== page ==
AOL finally regains independence from Time Warner

December 10, 2009
AOL Chairman and CEO Tim Armstrong, center, applauds during opening bell ceremonies of the New York Stock Exchange Thursday, Dec. 10, 2009. Shares of AOL declined in early trading Thursday as the Internet company made its official split from media giant Time Warner. (AP Photo/Richard Drew)

(AP) -- AOL resumed life as an independent Internet company Thursday as it completed its spinoff from Time Warner Inc. and closed the book on one of the most disastrous business combinations in history.

AOL shares fell 47 cents, or 2 percent, to $23.20 in afternoon trading.

Today's AOL is much different from the company once known as America Online, which got big in the 1990s by selling dial-up Internet access and then used $147 billion of its inflated stock to buy Time Warner. AOL, which is now worth about $2 billion, is trying to get most of its money from running advertisements on its portfolio of Web sites.

Those sites include the AOL.com home pages, Mapquest and tech blog Engadget. AOL isn't keeping the entertainment site TMZ, which is staying in Time Warner.

When AOL bought Time Warner in 2001, the companies bet that Time Warner's TV and magazine content would complement AOL's Internet business. Instead, broadband Internet connections began to kill off AOL's main source of revenue and drag down the whole company.

The company was once known as AOL Time Warner but dropped AOL from the name in 2003. That was a sign of what was to come: Time Warner announced AOL's spinoff last May after years of trying to integrate the two companies.

In a note to clients, BMO Capital Markets analyst Jeffrey Logsdon called the failed deal "a nine-year adventure akin to a marathon through the mud."

The new AOL has no debt. The company is profitable, though its operating income dropped 50 percent to $134 million in the third quarter from the same period a year earlier. Third-quarter revenue dropped 23 percent from last year to $777 million.

In the past year, AOL hired Tim Armstrong, 38, a former Google advertising executive, as CEO. Armstrong plans to cut up to 2,500 jobs, or more than a third of AOL's employees, on top of thousands of other cuts in recent years. That will leave the company at less than a quarter the size it was at its peak in 2004.

The company plans to fill many of its Web sites with inexpensive material produced by freelancers paid by the post. This week it said it had hired New York Times reporter Saul Hansell to oversee part of that content-generation effort.

©2009 The Associated Press. All rights reserved. This material may not be published, broadcast, rewritten or redistributed.

Explore further: AOL names yet another head of online ad business

Related Stories

AOL names yet another head of online ad business

May 1, 2009

(AP) -- AOL, the struggling Internet unit that Time Warner Inc. is likely to spin off, said Thursday that it will put a new executive in charge of its online advertising business - making him the fourth person to hold that ...

AOL tries to recapture that startup feeling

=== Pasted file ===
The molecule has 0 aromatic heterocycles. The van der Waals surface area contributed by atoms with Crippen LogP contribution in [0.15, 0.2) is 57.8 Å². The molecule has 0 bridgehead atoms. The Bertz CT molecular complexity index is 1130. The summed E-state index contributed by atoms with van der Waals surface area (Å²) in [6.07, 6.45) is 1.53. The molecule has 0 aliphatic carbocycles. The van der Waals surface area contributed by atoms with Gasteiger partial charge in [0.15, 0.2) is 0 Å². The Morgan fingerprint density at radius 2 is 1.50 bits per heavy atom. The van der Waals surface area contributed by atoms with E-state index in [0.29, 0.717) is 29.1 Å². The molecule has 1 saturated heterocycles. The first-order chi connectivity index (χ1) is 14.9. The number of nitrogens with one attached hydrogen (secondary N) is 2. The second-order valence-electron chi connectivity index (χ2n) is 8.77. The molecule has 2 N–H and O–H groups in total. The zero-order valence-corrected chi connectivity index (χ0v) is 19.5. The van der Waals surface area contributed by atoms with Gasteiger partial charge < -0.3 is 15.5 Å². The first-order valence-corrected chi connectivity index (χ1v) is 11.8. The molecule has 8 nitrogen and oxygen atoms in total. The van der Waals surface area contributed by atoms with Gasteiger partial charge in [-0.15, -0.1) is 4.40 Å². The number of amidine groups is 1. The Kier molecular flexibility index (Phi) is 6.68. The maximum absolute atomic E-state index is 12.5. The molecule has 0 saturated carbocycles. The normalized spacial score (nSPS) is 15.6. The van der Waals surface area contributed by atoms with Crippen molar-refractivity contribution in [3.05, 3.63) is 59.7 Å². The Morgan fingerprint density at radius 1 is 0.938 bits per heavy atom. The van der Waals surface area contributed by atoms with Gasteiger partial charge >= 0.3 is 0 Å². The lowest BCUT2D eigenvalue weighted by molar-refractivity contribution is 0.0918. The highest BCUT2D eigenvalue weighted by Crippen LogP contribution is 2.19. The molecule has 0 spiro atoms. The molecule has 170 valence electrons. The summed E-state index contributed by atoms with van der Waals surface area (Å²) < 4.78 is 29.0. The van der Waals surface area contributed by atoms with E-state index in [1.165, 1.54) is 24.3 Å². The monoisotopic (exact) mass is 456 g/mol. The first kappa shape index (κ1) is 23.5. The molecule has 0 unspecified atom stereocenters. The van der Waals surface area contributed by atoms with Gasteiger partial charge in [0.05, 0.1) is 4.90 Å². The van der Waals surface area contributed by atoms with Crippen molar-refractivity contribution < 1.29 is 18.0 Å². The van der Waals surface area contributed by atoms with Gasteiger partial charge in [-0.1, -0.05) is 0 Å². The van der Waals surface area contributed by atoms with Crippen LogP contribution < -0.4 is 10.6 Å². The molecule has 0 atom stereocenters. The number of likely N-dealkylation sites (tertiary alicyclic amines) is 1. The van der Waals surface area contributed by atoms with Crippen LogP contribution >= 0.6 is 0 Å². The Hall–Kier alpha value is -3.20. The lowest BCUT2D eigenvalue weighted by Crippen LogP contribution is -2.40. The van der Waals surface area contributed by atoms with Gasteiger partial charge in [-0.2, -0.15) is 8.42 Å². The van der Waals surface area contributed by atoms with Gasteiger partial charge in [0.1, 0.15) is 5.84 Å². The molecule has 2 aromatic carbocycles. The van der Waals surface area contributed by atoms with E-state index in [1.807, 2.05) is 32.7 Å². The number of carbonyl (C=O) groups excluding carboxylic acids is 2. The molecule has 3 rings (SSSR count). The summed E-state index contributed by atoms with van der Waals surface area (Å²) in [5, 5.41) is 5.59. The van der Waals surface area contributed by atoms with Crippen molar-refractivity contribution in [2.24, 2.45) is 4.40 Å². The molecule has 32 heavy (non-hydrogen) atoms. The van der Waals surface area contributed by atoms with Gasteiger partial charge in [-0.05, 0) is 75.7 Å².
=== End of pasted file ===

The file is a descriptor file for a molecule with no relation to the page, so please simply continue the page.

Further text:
July 20, 2009

(AP) -- It might seem an odd move for a company that relies on money from advertising. Yet AOL is reducing the number of ads it shows on its home page and some other Web sites it runs.

AOL offers buyouts to over a third of work force

November 19, 2009

(AP) -- The struggling Internet company AOL plans to shed up to 2,500 jobs - more than a third of its work force - as it prepares to separate from Time Warner and finally sever their ill-fated marriage.

You've Got Freedom: AOL ends ties with Time Warner

December 6, 2009

(AP) -- AOL is shaking loose from Time Warner Inc. and heading into the next decade the way it began this one, as an independent company. Unlike in the 1990s, though, when AOL got rich selling dial-up Internet access, it ...

AOL going public after Time Warner divorce

December 9, 2009

AOL finalized its divorce from Time Warner on Wednesday, ending one of the most disastrous marriages in corporate history and leaving the Internet pioneer facing an uncertain future.

Recommended for you

Power grid forecasting tool reduces costly errors

July 30, 2015

Accurately forecasting future electricity needs is tricky, with sudden weather changes and other variables impacting projections minute by minute. Errors can have grave repercussions, from blackouts to high market costs. ...

Microsoft describes hard-to-mimic authentication gesture

August 1, 2015

Photos. Messages. Bank account codes. And so much more—sit on a person's mobile device, and the question is, how to secure them without having to depend on lengthy password codes of letters and numbers. Vendors promoting ...

Netherlands bank customers can get vocal on payments

August 1, 2015

Are some people fed up with remembering and using passwords and PINs to make it though the day? Those who have had enough would prefer to do without them. For mobile tasks that involve banking, though, it is obvious that ...

1 comment

Adjust slider to filter visible comments by rank

Display comments: newest first

RayCherry
not rated yet Dec 10, 2009
Wonder if ICQ will break free again. Those were the days. ;-)

Please sign in to add a comment. Registration is free, and takes less than a minute. Read more

Click here to reset your password.
Sign in to get notified via email when new comments are made.